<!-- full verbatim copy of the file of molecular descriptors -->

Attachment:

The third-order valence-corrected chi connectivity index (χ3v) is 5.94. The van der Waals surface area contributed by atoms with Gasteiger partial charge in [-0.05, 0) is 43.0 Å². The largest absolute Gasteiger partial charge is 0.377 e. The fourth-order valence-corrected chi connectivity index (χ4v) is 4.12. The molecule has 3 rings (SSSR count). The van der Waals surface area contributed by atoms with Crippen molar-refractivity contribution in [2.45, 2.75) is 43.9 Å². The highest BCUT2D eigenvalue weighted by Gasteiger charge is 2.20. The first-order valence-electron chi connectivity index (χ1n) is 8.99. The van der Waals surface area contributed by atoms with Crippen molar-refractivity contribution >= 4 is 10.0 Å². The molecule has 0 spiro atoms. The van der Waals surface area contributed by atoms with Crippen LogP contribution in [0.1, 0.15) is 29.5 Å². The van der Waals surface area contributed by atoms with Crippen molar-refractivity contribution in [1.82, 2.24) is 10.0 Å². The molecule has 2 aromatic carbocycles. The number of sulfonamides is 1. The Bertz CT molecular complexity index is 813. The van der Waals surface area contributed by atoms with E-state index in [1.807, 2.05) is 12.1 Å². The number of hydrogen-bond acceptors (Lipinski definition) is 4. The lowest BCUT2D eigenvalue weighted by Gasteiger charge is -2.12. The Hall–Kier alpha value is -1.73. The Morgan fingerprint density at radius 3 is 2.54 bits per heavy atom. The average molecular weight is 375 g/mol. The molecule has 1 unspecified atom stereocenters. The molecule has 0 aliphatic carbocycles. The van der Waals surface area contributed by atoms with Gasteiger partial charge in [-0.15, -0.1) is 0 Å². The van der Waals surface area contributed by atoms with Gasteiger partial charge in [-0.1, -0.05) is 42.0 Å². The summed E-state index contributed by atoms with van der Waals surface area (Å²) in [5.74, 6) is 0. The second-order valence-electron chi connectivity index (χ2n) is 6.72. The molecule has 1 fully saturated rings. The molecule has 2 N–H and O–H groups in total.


The third-order valence-corrected chi connectivity index (χ3v) is 5.94. The van der Waals surface area contributed by atoms with Gasteiger partial charge in [-0.05, 0) is 43.0 Å². The largest absolute Gasteiger partial charge is 0.377 e. The fourth-order valence-corrected chi connectivity index (χ4v) is 4.12. The molecule has 3 rings (SSSR count). The van der Waals surface area contributed by atoms with Crippen molar-refractivity contribution in [2.45, 2.75) is 43.9 Å². The highest BCUT2D eigenvalue weighted by Gasteiger charge is 2.20. The first-order valence-electron chi connectivity index (χ1n) is 8.99. The van der Waals surface area contributed by atoms with Crippen molar-refractivity contribution >= 4 is 10.0 Å². The molecule has 0 spiro atoms. The van der Waals surface area contributed by atoms with Crippen LogP contribution in [0.1, 0.15) is 29.5 Å². The van der Waals surface area contributed by atoms with Crippen molar-refractivity contribution in [1.82, 2.24) is 10.0 Å². The molecule has 2 aromatic carbocycles. The number of sulfonamides is 1. The Bertz CT molecular complexity index is 813. The van der Waals surface area contributed by atoms with E-state index in [1.807, 2.05) is 12.1 Å². The number of hydrogen-bond acceptors (Lipinski definition) is 4. The lowest BCUT2D eigenvalue weighted by Gasteiger charge is -2.12. The Hall–Kier alpha value is -1.73. The Morgan fingerprint density at radius 3 is 2.54 bits per heavy atom. The average molecular weight is 375 g/mol. The molecule has 1 unspecified atom stereocenters. The molecule has 0 aliphatic carbocycles. The van der Waals surface area contributed by atoms with Gasteiger partial charge in [-0.15, -0.1) is 0 Å². The van der Waals surface area contributed by atoms with Gasteiger partial charge in [-0.1, -0.05) is 42.0 Å². The summed E-state index contributed by atoms with van der Waals surface area (Å²) in [5.74, 6) is 0. The second-order valence-electron chi connectivity index (χ2n) is 6.72. The molecule has 1 fully saturated rings. The molecule has 2 N–H and O–H groups in total.